Interdisciplinary Faculty Seed Grant Program


Each year, the Global Change Center (GCC) at Virginia Tech accepts proposals from GCC faculty to support interdisciplinary research that will lead to collaborative proposals submitted to extramural funding sources. We are seeking projects that link multiple faculty programs and take advantage of unique combinations of expertise at VT, have societal implications and/or a policy component, deal with emerging global change issues that have regional significance, and have high potential to eventually leverage external resources.


Global Change Science

Water Resources

Water & Health

How does current water quality management align with ecological health and human well-being?

Community Ecology

Biological Invasions

Spatio-temporal dynamics of fish reproductive mutualism and linkages to the spread of invasive


Energy & Water

Integrating economic models with watershed & energy models using a system-of-systems approach

Climate Mitigation

Carbon & Energy

Climate mitigation from biofuels: Is loblolly or switchgrass more beneficial in the southeast?

Land Use Changes

Public Health

How does environmental landscape change shape community and ecological health in Appalachia?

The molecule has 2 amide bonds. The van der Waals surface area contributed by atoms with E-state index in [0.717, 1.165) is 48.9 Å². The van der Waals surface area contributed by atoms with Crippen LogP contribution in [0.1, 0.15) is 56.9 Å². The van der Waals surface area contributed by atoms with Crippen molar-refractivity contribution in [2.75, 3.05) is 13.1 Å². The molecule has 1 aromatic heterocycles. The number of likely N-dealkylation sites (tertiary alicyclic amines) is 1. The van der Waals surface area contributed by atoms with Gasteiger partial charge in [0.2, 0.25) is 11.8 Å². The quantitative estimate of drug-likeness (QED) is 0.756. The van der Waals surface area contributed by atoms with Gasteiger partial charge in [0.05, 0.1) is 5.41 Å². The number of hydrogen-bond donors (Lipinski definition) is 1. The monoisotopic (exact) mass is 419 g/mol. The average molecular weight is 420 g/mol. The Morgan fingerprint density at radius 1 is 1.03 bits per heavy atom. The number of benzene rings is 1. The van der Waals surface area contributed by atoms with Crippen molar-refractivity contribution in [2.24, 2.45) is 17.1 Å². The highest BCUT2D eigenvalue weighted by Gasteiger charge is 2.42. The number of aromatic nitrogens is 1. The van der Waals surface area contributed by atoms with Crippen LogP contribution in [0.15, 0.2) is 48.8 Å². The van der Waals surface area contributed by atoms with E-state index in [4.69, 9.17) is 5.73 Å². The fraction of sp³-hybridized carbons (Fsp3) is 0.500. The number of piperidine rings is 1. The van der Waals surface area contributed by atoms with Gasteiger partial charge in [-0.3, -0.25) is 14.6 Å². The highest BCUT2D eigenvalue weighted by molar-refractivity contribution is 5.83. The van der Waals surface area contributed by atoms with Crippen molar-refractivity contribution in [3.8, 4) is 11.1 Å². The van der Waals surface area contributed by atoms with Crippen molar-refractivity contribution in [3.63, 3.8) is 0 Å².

Climate Change

Drinking Water

Managing human needs and ecosystem services in drinking water reservoirs confronted with global change.

Global Change

Avian Health

Poison Ivy and migrating birds: exploring a mutualistic relationship in the face of climate change.

Land Use Changes

Carbon Fluxes

Surface-subsurface connectivity in karst landscapes: implications for terrestrial water and carbon fluxes.

Land Use Changes

Stream Salinity

Microbial diversity response to a coal-mining induced salinity gradient in Appalachian streams.

Wildlife Disease

Birdfeeding Dynamics

The coupled social and ecological dynamics of backyard bird feeding.

Invasive Species

Parasite Spillover

Parasite spillover from invasive to native species

Climate Change

Health Outcomes

A synthetic population approach to modeling human health and the environment: A tool for adaptation planning